Our next stop was Abashiri, clear on the opposite side of Hokkaido. On Tuesday, we went to see some fabulous wildflower gardens. Unfortunately, the wildflowers were mostly dead. But we got to drink some holy water. Many places we went to claimed to have magical water that would cure diseases, grant eternal youth, and so on. Some of it tastes like rusty pipes, but this stuff was pretty good.
On Wednesday, we went to see Sulfur Moutain. It was pretty cool... we got off the train, and there in the distance was this great smoking moutain. We hiked through some thriving, sparse, dying, and then just plain dead plant life until we were right up with the poisonous gasses. You could see all of these steam vents in the mountain with sulfur caked around them. There were many Japanese there, apparently not in the least bit put off by the stink. In fact, some people were cooking eggs in the steam, others were scooping up bags of sulfur. The onsens (natural hot baths) with sulfur in them are supposed to give you smooth skin, so perhaps these people were going to put some in their bath. We went off to a nearby lake to hike around, and then tried to find one of those onsens. Our map indicated some quite nearby so we went to look.
Unfortunately, the onsen we found was not quite what we had in mind. There was no one there handing out towels, no bathing area to wash yourself off first, nothing like the resort-like onsens we had heard of. This one was, in fact, just a hole in the ground next to the beach. The water was about 50 degrees -- must too hot to enter. Whether this explained the dead frogs littered around the pool I don't know. Somewhat disappointed, we went back to the station. There we found a small onsen place and managed to get our soak.
The next day we had planned to go see some fields of lavender, but with our recent bad luck with flowers, we decided to go see some landscaped fields. Perhaps the rain made me cynical, but I wasn't overly impressed at first. I've spent 19 years living next to fields, and these ones weren't all that different. However, there was a view from a hill that was pretty nice. One of the other big sights was called the "Mother and Child Trees". This consisted of a field on a hill, with three trees at the top: two big, one small. All the tour buses stopped to take pictures.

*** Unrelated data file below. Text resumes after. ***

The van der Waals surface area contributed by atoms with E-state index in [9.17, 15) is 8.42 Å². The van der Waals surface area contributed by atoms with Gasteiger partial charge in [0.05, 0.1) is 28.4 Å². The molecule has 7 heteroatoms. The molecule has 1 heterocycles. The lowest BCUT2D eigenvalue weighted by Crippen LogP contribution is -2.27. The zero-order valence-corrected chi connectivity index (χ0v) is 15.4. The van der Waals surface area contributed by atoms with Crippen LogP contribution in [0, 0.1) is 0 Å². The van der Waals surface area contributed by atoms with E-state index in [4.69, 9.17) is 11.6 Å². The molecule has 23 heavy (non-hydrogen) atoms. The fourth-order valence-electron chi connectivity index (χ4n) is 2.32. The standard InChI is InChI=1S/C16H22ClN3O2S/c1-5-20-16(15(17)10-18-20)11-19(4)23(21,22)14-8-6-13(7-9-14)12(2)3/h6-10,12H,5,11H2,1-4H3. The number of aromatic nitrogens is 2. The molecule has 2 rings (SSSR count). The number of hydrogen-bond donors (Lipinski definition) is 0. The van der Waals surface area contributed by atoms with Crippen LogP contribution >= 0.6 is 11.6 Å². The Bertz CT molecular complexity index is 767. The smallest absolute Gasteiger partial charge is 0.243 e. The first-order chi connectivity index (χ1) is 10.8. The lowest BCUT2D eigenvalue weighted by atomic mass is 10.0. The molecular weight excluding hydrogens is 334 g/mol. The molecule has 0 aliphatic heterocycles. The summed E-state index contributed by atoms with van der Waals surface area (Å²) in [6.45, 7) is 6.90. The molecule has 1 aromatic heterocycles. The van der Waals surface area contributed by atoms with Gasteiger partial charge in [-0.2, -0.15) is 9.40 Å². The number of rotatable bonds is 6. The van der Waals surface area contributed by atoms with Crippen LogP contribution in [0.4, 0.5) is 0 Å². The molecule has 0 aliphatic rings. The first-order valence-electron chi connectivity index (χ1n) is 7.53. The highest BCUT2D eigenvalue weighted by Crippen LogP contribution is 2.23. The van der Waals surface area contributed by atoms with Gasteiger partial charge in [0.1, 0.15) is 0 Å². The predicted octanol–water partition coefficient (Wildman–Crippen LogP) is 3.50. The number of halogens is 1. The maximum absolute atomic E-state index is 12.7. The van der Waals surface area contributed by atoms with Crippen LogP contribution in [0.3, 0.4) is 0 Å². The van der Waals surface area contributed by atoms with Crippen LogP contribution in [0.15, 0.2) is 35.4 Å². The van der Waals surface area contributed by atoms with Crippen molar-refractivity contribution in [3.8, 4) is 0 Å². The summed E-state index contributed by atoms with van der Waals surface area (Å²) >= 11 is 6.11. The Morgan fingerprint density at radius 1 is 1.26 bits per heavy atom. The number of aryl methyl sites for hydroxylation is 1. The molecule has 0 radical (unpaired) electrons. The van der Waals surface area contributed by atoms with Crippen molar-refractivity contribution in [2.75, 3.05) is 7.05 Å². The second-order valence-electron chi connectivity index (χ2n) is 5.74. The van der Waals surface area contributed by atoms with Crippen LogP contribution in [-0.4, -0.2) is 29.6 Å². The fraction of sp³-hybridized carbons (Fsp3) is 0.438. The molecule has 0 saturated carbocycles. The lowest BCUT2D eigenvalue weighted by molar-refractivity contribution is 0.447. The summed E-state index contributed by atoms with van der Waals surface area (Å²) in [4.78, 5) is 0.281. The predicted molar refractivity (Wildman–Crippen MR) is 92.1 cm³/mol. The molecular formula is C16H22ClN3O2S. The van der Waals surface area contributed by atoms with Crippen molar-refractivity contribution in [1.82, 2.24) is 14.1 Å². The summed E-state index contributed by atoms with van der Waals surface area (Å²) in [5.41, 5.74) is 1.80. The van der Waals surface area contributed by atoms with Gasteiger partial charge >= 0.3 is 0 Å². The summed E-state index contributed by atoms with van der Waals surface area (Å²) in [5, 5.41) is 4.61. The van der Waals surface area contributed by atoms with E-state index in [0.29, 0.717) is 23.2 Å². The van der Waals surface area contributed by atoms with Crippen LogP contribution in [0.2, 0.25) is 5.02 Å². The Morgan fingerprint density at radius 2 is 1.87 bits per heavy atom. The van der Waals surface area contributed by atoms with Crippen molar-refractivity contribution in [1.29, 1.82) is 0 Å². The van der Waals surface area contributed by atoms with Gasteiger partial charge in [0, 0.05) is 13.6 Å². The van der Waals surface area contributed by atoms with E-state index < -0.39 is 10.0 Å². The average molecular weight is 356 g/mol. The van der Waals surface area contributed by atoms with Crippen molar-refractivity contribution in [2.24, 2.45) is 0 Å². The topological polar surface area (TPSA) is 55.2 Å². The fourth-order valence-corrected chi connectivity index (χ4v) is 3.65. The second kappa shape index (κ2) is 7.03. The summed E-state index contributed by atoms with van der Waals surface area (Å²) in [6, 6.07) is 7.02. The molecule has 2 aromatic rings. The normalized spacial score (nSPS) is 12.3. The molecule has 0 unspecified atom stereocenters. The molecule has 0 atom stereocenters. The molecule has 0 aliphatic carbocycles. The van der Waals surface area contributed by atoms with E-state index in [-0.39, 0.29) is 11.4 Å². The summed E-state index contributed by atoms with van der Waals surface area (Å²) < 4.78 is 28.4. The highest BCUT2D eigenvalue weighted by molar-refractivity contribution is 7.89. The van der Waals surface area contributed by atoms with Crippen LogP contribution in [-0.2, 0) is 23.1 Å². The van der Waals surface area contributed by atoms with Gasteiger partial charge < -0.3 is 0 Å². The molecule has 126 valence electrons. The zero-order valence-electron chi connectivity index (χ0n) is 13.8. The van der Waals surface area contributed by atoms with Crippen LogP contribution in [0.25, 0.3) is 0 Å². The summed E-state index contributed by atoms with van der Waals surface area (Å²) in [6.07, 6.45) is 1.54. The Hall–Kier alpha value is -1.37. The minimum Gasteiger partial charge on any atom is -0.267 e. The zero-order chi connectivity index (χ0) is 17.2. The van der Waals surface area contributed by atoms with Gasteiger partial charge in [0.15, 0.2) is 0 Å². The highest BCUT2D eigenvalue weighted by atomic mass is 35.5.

At one of the farms we decided to try some of Hokkaido's famous ice cream. Aside from seafood, Hokkaido is famous for ice cream, milk, cheese, corn, and potatoes. To my great surprise, the ice cream came in the following flavours: vanilla, chocolate, milk, cheese, corn, and potato. I just had to try some corn-flavoured ice cream, and actually, it was pretty good.
Saturday was my last day in Hokkaido. I wandered around Hakodate, which is a very neat city. It is built on an isthmus, and on the sticking-out part of the isthmus there is a mountain. So I walked up the mountain a ways and got a good view of the city, on its narrow strip of land with the ocean on both sides. There are also some interesting old Western-style buidings in Hakodate's Motomachi district. This one area has a Buddhist temple, a Shinto shrine, a Roman Catholic church, and a Russian Orthodox church all right next to each other. I can imagine the competition going on there.
I also wanted to try an onsen in Hakodate, since the previous one was pretty small. This one was very big, with room for 660 bathers. There were three pools: Hot, Too Hot, and So Hot My Little Toe Didn't Speak To Me For A Week After I Stuck It In To Find The Temperature. Of course the onsen was divided into men and women's halves, but that doesn't mean that there aren't cleaning women walking all through it. This can freak some foreigners out, but I had been in Japan for two months, using urinals in washrooms with no doors, etc., so I wasn't too concerned.
As I rode my train back to Tokyo that afternoon, I noticed the first patch of blue sky I had seen the whole trip. Hokkaido looked even more beautiful. Just then, my train shot into the 58 kilometer tunnel that runs under the ocean to Honshu.